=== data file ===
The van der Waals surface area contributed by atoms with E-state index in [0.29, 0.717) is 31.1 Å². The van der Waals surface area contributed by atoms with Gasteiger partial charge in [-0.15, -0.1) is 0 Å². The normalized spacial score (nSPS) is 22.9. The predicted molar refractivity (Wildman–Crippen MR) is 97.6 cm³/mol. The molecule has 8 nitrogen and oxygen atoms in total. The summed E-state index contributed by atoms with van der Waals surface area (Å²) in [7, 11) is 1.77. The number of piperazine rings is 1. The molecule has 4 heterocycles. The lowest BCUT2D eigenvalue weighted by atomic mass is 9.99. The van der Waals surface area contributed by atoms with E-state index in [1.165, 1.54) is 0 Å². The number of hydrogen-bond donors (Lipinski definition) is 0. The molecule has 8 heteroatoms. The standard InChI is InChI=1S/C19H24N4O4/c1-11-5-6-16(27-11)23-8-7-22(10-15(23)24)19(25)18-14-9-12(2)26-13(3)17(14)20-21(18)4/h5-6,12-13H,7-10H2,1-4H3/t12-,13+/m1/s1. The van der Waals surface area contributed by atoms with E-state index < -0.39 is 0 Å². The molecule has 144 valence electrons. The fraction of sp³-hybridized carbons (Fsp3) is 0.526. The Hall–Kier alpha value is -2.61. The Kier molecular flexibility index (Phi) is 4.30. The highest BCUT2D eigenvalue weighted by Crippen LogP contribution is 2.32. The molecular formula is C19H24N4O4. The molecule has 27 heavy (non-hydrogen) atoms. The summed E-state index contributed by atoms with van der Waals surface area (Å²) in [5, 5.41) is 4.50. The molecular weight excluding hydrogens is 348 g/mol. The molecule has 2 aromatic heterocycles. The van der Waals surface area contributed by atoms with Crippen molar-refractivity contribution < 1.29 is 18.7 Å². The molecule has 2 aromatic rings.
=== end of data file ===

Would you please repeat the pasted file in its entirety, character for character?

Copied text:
The van der Waals surface area contributed by atoms with E-state index in [0.29, 0.717) is 31.1 Å². The van der Waals surface area contributed by atoms with Gasteiger partial charge in [-0.15, -0.1) is 0 Å². The normalized spacial score (nSPS) is 22.9. The predicted molar refractivity (Wildman–Crippen MR) is 97.6 cm³/mol. The molecule has 8 nitrogen and oxygen atoms in total. The summed E-state index contributed by atoms with van der Waals surface area (Å²) in [7, 11) is 1.77. The number of piperazine rings is 1. The molecule has 4 heterocycles. The lowest BCUT2D eigenvalue weighted by atomic mass is 9.99. The van der Waals surface area contributed by atoms with E-state index in [1.165, 1.54) is 0 Å². The number of hydrogen-bond donors (Lipinski definition) is 0. The molecule has 8 heteroatoms. The standard InChI is InChI=1S/C19H24N4O4/c1-11-5-6-16(27-11)23-8-7-22(10-15(23)24)19(25)18-14-9-12(2)26-13(3)17(14)20-21(18)4/h5-6,12-13H,7-10H2,1-4H3/t12-,13+/m1/s1. The van der Waals surface area contributed by atoms with E-state index < -0.39 is 0 Å². The molecule has 144 valence electrons. The fraction of sp³-hybridized carbons (Fsp3) is 0.526. The Hall–Kier alpha value is -2.61. The Kier molecular flexibility index (Phi) is 4.30. The highest BCUT2D eigenvalue weighted by Crippen LogP contribution is 2.32. The molecular formula is C19H24N4O4. The molecule has 27 heavy (non-hydrogen) atoms. The summed E-state index contributed by atoms with van der Waals surface area (Å²) in [5, 5.41) is 4.50. The molecular weight excluding hydrogens is 348 g/mol. The molecule has 2 aromatic heterocycles. The van der Waals surface area contributed by atoms with Crippen molar-refractivity contribution < 1.29 is 18.7 Å². The molecule has 2 aromatic rings.